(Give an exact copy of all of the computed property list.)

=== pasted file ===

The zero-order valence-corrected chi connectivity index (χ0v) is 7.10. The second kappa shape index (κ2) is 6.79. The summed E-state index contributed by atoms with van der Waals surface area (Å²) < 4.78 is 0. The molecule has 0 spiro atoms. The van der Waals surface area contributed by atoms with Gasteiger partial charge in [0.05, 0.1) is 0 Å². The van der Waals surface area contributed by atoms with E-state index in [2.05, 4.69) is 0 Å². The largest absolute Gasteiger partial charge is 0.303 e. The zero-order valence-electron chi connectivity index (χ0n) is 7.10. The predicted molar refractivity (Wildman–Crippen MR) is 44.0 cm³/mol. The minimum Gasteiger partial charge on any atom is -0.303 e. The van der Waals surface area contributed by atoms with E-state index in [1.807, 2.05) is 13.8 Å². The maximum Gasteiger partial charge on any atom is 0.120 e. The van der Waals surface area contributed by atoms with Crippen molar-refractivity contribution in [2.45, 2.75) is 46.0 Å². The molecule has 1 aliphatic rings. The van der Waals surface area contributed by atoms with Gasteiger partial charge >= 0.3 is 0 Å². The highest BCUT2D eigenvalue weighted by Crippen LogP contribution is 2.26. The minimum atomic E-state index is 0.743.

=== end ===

The zero-order valence-corrected chi connectivity index (χ0v) is 7.10. The second kappa shape index (κ2) is 6.79. The summed E-state index contributed by atoms with van der Waals surface area (Å²) < 4.78 is 0. The molecule has 0 spiro atoms. The van der Waals surface area contributed by atoms with Gasteiger partial charge in [0.05, 0.1) is 0 Å². The van der Waals surface area contributed by atoms with E-state index in [2.05, 4.69) is 0 Å². The largest absolute Gasteiger partial charge is 0.303 e. The zero-order valence-electron chi connectivity index (χ0n) is 7.10. The predicted molar refractivity (Wildman–Crippen MR) is 44.0 cm³/mol. The minimum Gasteiger partial charge on any atom is -0.303 e. The van der Waals surface area contributed by atoms with E-state index in [1.807, 2.05) is 13.8 Å². The maximum Gasteiger partial charge on any atom is 0.120 e. The van der Waals surface area contributed by atoms with Crippen molar-refractivity contribution in [2.45, 2.75) is 46.0 Å². The molecule has 1 aliphatic rings. The van der Waals surface area contributed by atoms with Gasteiger partial charge >= 0.3 is 0 Å². The highest BCUT2D eigenvalue weighted by Crippen LogP contribution is 2.26. The minimum atomic E-state index is 0.743.